Plan catches wind
Wyoming, Colorado consider switch to Southwest Power Pool
Utilities in Colorado and Wyoming want to join an electricity transmission network stretching from Texas to North Dakota, but regulators have raised concerns over whether such a move could degrade the reliability of the states’ power supply.
Supporters argue that joining the 14-state Southwest Power Pool, which has abundant and affordable wind generation and a robust wholesale power market, could bring $1 billion or more in economic benefits to the region and smooth operations.
But any switch, if not done right, could leave the region more vulnerable to outages, and Colorado Public Utilities Commissioner Frances Koncilja organized a meeting to discuss the issue on June 27.
“We do have significant concern that any transition or reordering proceed in manners where reliability be preserved,” said Jim Robb, chief executive of the Western Electricity Coordinating Council.
Colorado and Wyoming are currently part of WECC’s territory, which covers 14 western U.S. states as well as British Columbia, Alberta and northern Baja in Mexico. The reliability coordinator that ensures power flows smoothly and consistently across that vast region is an independent entity called Peak Reliability.
Peak operates two security centers, one in Vancouver, Wash., and one in Loveland. Workers in each location constantly monitor the grid for problems and work to prevent small issues from escalating into
If local utilities, organized as the Mountain West Transmission Group, join the Southwest Power Pool, one question that needs to be resolved is who handles the duties of reliability coordinator.
Does Peak Reliability, with its expertise in the complexities of the Western power grid, stay in charge? Does the Southwest Power Pool, with an integrated marketplace that can quickly dispatch and allocate power, take over? Or do the two work together?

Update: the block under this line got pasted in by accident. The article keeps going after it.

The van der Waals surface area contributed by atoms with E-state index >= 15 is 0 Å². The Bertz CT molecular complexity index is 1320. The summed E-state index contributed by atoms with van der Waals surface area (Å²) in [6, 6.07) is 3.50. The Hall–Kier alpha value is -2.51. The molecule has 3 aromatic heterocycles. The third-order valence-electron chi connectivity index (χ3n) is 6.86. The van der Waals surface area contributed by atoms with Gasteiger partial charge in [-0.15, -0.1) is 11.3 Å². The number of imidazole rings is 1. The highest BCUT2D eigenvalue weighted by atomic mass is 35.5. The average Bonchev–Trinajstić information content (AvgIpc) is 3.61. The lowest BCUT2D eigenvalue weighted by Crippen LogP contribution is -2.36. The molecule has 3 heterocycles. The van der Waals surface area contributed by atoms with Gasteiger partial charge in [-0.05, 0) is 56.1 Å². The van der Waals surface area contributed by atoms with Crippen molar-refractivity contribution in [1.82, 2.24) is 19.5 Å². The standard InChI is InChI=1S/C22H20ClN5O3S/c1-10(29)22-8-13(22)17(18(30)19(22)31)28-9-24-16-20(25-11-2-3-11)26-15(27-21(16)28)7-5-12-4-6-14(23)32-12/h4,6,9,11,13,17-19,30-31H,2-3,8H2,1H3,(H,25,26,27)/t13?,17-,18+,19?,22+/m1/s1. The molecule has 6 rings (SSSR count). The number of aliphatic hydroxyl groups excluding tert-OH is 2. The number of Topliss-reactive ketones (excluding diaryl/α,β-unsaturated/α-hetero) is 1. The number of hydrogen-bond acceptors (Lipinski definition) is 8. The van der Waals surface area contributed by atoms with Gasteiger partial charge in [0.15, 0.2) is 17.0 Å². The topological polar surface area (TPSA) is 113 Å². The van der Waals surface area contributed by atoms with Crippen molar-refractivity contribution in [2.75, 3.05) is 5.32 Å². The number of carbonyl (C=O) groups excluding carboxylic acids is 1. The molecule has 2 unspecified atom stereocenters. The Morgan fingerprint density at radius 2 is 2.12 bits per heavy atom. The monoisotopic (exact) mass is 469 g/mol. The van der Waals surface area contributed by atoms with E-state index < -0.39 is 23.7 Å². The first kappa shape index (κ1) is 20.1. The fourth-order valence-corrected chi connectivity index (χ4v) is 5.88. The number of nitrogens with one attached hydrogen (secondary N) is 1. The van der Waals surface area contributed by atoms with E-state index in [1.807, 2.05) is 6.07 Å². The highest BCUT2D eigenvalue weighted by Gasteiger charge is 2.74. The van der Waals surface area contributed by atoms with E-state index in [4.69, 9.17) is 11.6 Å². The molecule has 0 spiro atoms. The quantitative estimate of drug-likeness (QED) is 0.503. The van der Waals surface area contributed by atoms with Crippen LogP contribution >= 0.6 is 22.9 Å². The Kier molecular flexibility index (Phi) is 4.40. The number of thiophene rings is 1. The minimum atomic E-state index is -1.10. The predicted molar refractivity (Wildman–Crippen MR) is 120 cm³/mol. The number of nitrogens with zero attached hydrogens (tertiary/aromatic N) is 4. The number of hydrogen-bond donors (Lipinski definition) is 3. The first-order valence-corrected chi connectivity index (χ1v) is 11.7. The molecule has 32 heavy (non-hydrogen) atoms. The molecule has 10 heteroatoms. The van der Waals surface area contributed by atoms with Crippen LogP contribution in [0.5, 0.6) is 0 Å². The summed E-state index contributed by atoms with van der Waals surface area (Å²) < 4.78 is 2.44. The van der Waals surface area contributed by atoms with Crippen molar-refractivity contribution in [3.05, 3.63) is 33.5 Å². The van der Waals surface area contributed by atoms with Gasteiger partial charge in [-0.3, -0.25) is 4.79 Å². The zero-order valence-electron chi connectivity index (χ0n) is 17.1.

“It reduces the risk having one set of eyes,” argued Marie Jordan, president and CEO of Peak Reliability. “What happens in Colorado doesn’t just stay in Colorado.”
Jordan said about a quarter of the power coming from hydropower plants in the Pacific Northwest bound for Los Angeles swing east and then south through lines in the mountain states rather than heading down Oregon and California.
In the West, large electrical loads move from remote power plants on lines traveling long distances in difficult terrain, which makes balancing power more difficult, said Bob Cummings, senior director of engineering and reliability initiatives for the North American Electric Reliability Corporation.
That contrasts with central and eastern states, where transmission lines travel shorter distances from more numerous power plants to end-users. That leaves more alternate routes available to tap when problems arise, he said.
Cummings said the playbook that the Southwest Power Pool uses for dealing with problems has about 10 scenarios. But in the WECC territory, they number more than 255.
“We have instances in the past where the (reliability coordinators) weren’t ready. They became contributors to some major system disturbances,” said Cummings, who is also known as “blackout Bob” because of his expertise in power outages.
Carl Monroe, chief operating officer of the Southwest Power Pool, said his group is game for taking on the reliability coordinator role and developing the expertise it needs. It also has experience “looking into” other power networks.
“We move generation in the most secure and reliable and economic manner,” he said. “Our main job is reliability.”
Colorado Public Utilities chairman Jeffrey Ackerman said he went into the meeting thinking the preferred scenario was to go with two reliability coordinators, given the added security that having two sets of eyes offers over one.
But the utilities in the region, while still undecided, appear to be leaning towards going with a single coordinator — the Southwest Power Pool.
“We could obtain an integrated service at lower cost for our customers rather than paying for two (reliability coordinator) services,” said Steve Beuning, director of market operations at Xcel Energy, the state’s largest utility.
Beuning said the contract that members of the MWTG have signed with Peak allow for them to exit with 18 months notice and that a smooth transition could take place.
Denton McGregor, reliability center manager with Black Hills Power, also said joining a regional transmission organization like the Southwest Power Pool offers the opportunity to deal with problems when they arise.
Technology has helped utilities spot problems in real-time. But many of the fixes still come through a manual rather than automated process, he said.
“Markets can solve some of the problems we struggle with in real time,” he said.
Supporters of the 14-state power group say there could be $1 billion or more in economic benefits to the region. However, regulators are studying whether change could make the region more vulnerable to outages.